Hare today, gone tomorrow…

Bowdleflode News No. 40 – September 2021
Baby rhino following its mother through the bush with it nose millimetres from her back leg.

A British brown hare in the field

In the UK, fears have grown that a form of myxomatosis has jumped from rabbits, resulting in more than 1,100 hares having been recorded as dying of a new “viral cocktail” since 2018. The public are being urged to report dying or dead hares to scientists who are looking to discover the cause of so many unexplained deaths in the hare population, with a spike in sickness occurring each autumn.

The brown hare has long inspired a rich vein of folklore and poetry since arriving in Britain in or before Roman times, but numbers have fallen by an estimated 80% over the last century. A “viral cocktail” of several deadly new diseases has pushed the hare population in Britain and Ireland to the brink, alongside other pressures, including illegal hare-coursing and habitat loss.

Some hares have been reported with closed eyes and swollen heads, but others are dying with dilated pupils and eyes wide open. Most hares will die out of sight, so scientists are desperate to get more bodies for veterinary pathologists to carry out more accurate postmortems.

Many hares in Britain also appear to be dying from a version of rabbit haemorrhagic disease virus type 2 (RHDV2), which has decimated the wild rabbit population since emerging from commercial rabbit farms in northern France in 2010. The first cases of hares dying from RHDV2 in Britain were confirmed in 2019. In Spain and Portugal, Iberian hares have been found with symptoms of myxomatosis and diagnosed with a deadly new myxoma virus named MYXV Toledo.

There has been an increase of dangerous viruses emerging from live animal markets and the industrial farming of wild species, which could potentially jump to other species and, ultimately, humans – a new strain of avian flu was this year found in poultry workers in Russia. What the coronavirus pandemic has highlighted is how little we know about the diseases that are already present in our wildlife.

Brown hare on frosty ground, UK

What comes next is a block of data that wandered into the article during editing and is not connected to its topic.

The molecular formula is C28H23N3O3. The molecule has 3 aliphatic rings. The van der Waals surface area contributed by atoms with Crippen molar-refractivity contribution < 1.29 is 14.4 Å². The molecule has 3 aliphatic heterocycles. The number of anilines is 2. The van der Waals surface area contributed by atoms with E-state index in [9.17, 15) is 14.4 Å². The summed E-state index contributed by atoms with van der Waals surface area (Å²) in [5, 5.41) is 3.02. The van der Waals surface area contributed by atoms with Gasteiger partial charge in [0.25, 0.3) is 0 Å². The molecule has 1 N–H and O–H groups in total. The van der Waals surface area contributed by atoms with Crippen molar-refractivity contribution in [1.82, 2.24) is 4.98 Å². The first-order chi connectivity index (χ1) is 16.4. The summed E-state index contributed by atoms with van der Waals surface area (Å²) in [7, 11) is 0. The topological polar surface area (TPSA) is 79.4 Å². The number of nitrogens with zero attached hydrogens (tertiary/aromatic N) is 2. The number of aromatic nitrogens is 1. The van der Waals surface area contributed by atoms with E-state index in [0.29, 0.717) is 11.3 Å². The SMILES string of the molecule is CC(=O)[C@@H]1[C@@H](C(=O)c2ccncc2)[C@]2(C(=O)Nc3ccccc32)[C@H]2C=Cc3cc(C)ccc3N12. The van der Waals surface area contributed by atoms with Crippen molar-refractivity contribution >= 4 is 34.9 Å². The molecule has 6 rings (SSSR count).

Mass gathering of spider crabs in Falmouth

Spider crabs near Falmouth, Cornwall, UK

Thousands of spider crabs have been spotted in a mass gathering off the coast of Cornwall, in Falmouth.  The gathering of male crabs was filmed in knee-deep water, a few metres from the beach at low tide.

The annual display happens because the crabs rally together to protect themselves while moulting. Mass aggregations happen between late summer and early autumn when the crabs crack open their exoskeletons and grow a new outer shell.

Filmed by Conservation Officer, Matt Slater, for Cornwall Wildlife Trust commented what a truly incredible sight and experience it was – “Our seas are full of surprises – most locals would have no idea that one of the world’s great wildlife aggregations is occurring not too far from where they sleep. It goes to show how important our Cornish seas are and why we all need to look after them better.”

Spider crabs are a common species with long spiny legs and claws, and are known in Cornish waters. They have particularly thrived in recent years due to climate change and warming sea temperatures. It is hoped that this mass sighting is a sign that spider crab populations are healthy and not a one-off.

Iconic Sussex Landmark now owned by South Downs National Park

Baby rhino following its mother through the bush with it nose millimetres from her back leg.

The Seven Sisters looking from the west

Ownership of the landmark 280-hectare Seven Sisters site has been transferred to the South Downs National Park Authority.  The Park authorities have promised to improve wildlife habitats along the famous chalk cliffs.

Nearly £2m will be spent on improvements, including a refurbished visitor centre.  Careful landscape management is hoped to improve the chalk grassland, grazing marsh and wet meadows to improve habitats for “important native species”.

The Authority said seven key species – the adonis blue butterfly, skylark, redshank, yellow horned poppy, ringed plover, bee orchid and wigeon – were “indicators of biodiversity and landscape quality”.

The transfer will ensure the iconic Sussex beauty spot remains in public hands.  The first “writer in residence” has been named as Alinah Azadeh, and will be exploring themes of diversity, climate and resilience in the post until the end of 2022.  The project, which is supported by Arts Council England, will include writers retreats, writing workshops and live events.

The site was previously owned by East Sussex County Council.

A Blue Adonis butterfly – they seem to love the Seven Sisters

Bowdleflode of the Month

Meet… DOGLE!


Created by Mia, aged 9.

Mia describes her creation as:

“An amphibian with a fluffy head, hard shell, rubbery tail and short soft legs.  Face of an African dog, body of a turtle, tiger feet and a whale tail.  They eat meat and leaves and live in the rainforest.  Dogle is very playful, much like a puppy.”

Thank you Mia for your wonderful new addition to Bowdleflode Safari! ? ?